In 1956, the Polish workers organised workers' councils which challenged the Stalinist system and helped loosen its iron grip. In 1970 the Gdansk shipyard workers responded to attempts to cut their living standards with attacks on police barracks and on the headquarters of the so-called 'Communist' Party. An unkr.own number of workers were shot down but they toppled the government.and extracted promises of reform.


A lesser protest movement in 1976 forced the government to abandon plans to raise food prices,

And then in l98O, the Polish working class did in a matter of months, what no one had ever done before.

They organised a mass working~lass movement in a Stalinist state, and after a month of mass strikes forced the Stalinist government to grant them the right to free trade unions and the right to strike. No Stalinist state had ever granted such rights before.

In August 1980, Solidarnosc mushroomed into life. Within a few months it had ten million members. It won the right to organise while all opposition political parties were banned. So inevitably it took on the role of an-opposition party.

In 1980 the Polish workers wanted to destroy the Stalinist system. Why didn't they?

Because of the fear of a Russian invasion, which would be a certainty if the government were overthrown. Poland had came within a hair's breadth of a full-scale Russian invasion in 1956, at the time of the bloody invasion of Hungary.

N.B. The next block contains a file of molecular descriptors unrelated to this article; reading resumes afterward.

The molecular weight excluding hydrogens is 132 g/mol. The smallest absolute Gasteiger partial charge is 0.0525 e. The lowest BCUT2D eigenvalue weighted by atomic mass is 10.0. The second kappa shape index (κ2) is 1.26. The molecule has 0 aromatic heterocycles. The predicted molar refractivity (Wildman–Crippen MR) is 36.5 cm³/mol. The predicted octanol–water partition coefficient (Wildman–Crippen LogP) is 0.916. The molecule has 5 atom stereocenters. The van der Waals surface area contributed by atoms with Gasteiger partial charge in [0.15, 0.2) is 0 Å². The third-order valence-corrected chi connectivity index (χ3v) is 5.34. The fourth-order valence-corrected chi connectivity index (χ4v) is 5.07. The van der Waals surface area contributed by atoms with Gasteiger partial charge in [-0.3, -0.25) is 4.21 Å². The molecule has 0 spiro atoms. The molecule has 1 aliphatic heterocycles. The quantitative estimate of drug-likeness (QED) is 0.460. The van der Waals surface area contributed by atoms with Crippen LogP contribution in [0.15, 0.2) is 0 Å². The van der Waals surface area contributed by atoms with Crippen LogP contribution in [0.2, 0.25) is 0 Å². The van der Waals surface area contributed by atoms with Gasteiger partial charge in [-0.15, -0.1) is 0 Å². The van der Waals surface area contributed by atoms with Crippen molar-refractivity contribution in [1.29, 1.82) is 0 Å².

So, instead of overthrowing the government, or the system, the ten-million strong movement tried to live within the system as a movement of political reform and pressure, which was also a trade union.

The authorities bided their time and made their preparations. Just after a conference of Solidarnosc had demanded a plebiscite to determine whether or not there should be free elections, in December 1981, they struck. Martial law was declared, Solidarnosc was banned, its key militants were interned.

'The Road to Gdansk' allowed Solidarnosc activists to speak and give an account of themselves. It also gave much space to official Polish government representatives.

The 'independent' film producers who made it, in 1983, seem to have had the co-operation of the Polish state. The 'editorial line' and general framework was that of the Morning Star or Marxism Today.


For example, the account of the Stalin-Hitler pact of 1939 was crassly Stalinist. Rebuffed by France and Britain, the film said, Stalin had no option but to do a deal with Hitler. He only invaded Poland in the east two weeks after Hitler attacked in the west, and after the back of the Polish army was broken...

No international context was given for the Polish events of the '40s and 'SOs. There was no mention of Poland's basic problem, that it is not independent. The programme ended on a note set by a Polish government representatives -- things will get better in the future, once the economy is sorted out. And so on.

That aspect was very disappointing, though the subject of the film, and much of the footage, was fascinating.

The Polish workers are still struggling in the underground to sustain and rebuild an independent labour movement, cherishing the old traditions of the Polish working class and labour movement which they rediscovered in 1 980.

It is time the workers' movement in the west unearthed our old attitude to Poland, going back to Karl Marx and the first Workers' International, which took as one of its central demands the call for the independence of Poland.

In the world today there is, arguably, no more important workers' movement than that which struggles to survive under the heel of Poland's Stalinist dictatorship .

*"The Road to Gdansk", Feb 11, 1985 Ch 4